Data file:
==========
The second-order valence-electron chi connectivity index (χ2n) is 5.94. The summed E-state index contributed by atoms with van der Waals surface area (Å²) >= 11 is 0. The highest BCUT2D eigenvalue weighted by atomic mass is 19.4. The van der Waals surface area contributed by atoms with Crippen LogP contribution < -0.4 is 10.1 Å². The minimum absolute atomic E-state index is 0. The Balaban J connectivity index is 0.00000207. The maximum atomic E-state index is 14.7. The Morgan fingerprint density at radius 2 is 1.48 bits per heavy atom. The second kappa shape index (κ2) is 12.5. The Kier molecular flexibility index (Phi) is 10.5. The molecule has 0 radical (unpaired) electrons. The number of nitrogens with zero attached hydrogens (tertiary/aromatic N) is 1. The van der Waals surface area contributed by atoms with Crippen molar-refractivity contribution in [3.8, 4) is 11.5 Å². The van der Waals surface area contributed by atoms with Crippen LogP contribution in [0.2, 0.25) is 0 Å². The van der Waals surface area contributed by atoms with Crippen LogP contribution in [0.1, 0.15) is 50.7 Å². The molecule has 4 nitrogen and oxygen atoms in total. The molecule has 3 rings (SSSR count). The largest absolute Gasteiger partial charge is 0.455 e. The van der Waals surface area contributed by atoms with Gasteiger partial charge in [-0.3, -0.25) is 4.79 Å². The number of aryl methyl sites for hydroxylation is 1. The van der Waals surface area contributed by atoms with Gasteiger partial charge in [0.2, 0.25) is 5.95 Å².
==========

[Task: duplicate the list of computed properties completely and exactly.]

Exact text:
The second-order valence-electron chi connectivity index (χ2n) is 5.94. The summed E-state index contributed by atoms with van der Waals surface area (Å²) >= 11 is 0. The highest BCUT2D eigenvalue weighted by atomic mass is 19.4. The van der Waals surface area contributed by atoms with Crippen LogP contribution < -0.4 is 10.1 Å². The minimum absolute atomic E-state index is 0. The Balaban J connectivity index is 0.00000207. The maximum atomic E-state index is 14.7. The Morgan fingerprint density at radius 2 is 1.48 bits per heavy atom. The second kappa shape index (κ2) is 12.5. The Kier molecular flexibility index (Phi) is 10.5. The molecule has 0 radical (unpaired) electrons. The number of nitrogens with zero attached hydrogens (tertiary/aromatic N) is 1. The van der Waals surface area contributed by atoms with Crippen molar-refractivity contribution in [3.8, 4) is 11.5 Å². The van der Waals surface area contributed by atoms with Crippen LogP contribution in [0.2, 0.25) is 0 Å². The van der Waals surface area contributed by atoms with Crippen LogP contribution in [0.1, 0.15) is 50.7 Å². The molecule has 4 nitrogen and oxygen atoms in total. The molecule has 3 rings (SSSR count). The largest absolute Gasteiger partial charge is 0.455 e. The van der Waals surface area contributed by atoms with Gasteiger partial charge in [-0.3, -0.25) is 4.79 Å². The number of aryl methyl sites for hydroxylation is 1. The van der Waals surface area contributed by atoms with Gasteiger partial charge in [0.2, 0.25) is 5.95 Å².